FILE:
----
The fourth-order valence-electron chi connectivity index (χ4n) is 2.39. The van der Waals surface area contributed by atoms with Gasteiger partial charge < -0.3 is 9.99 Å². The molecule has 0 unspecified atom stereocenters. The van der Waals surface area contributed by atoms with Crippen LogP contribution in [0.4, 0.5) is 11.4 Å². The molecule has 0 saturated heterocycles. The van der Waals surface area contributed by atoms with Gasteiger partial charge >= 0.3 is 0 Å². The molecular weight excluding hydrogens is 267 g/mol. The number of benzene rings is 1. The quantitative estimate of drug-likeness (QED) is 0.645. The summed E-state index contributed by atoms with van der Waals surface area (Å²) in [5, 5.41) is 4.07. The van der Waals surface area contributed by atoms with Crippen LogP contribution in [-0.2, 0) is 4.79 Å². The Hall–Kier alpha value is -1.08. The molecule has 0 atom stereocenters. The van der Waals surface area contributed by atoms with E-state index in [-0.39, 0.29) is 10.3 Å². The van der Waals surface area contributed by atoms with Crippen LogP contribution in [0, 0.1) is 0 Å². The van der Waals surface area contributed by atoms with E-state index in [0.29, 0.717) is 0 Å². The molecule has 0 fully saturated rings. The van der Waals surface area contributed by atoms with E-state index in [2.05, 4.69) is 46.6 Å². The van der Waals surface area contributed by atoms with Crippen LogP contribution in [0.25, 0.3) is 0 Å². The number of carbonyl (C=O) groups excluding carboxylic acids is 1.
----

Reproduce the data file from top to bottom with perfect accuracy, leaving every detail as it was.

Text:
The fourth-order valence-electron chi connectivity index (χ4n) is 2.39. The van der Waals surface area contributed by atoms with Gasteiger partial charge < -0.3 is 9.99 Å². The molecule has 0 unspecified atom stereocenters. The van der Waals surface area contributed by atoms with Crippen LogP contribution in [0.4, 0.5) is 11.4 Å². The molecule has 0 saturated heterocycles. The van der Waals surface area contributed by atoms with Gasteiger partial charge >= 0.3 is 0 Å². The molecular weight excluding hydrogens is 267 g/mol. The number of benzene rings is 1. The quantitative estimate of drug-likeness (QED) is 0.645. The summed E-state index contributed by atoms with van der Waals surface area (Å²) in [5, 5.41) is 4.07. The van der Waals surface area contributed by atoms with Crippen LogP contribution in [-0.2, 0) is 4.79 Å². The Hall–Kier alpha value is -1.08. The molecule has 0 atom stereocenters. The van der Waals surface area contributed by atoms with E-state index in [-0.39, 0.29) is 10.3 Å². The van der Waals surface area contributed by atoms with Crippen LogP contribution in [0, 0.1) is 0 Å². The van der Waals surface area contributed by atoms with E-state index in [0.29, 0.717) is 0 Å². The molecule has 0 fully saturated rings. The van der Waals surface area contributed by atoms with E-state index in [2.05, 4.69) is 46.6 Å². The van der Waals surface area contributed by atoms with Crippen LogP contribution in [0.25, 0.3) is 0 Å². The number of carbonyl (C=O) groups excluding carboxylic acids is 1.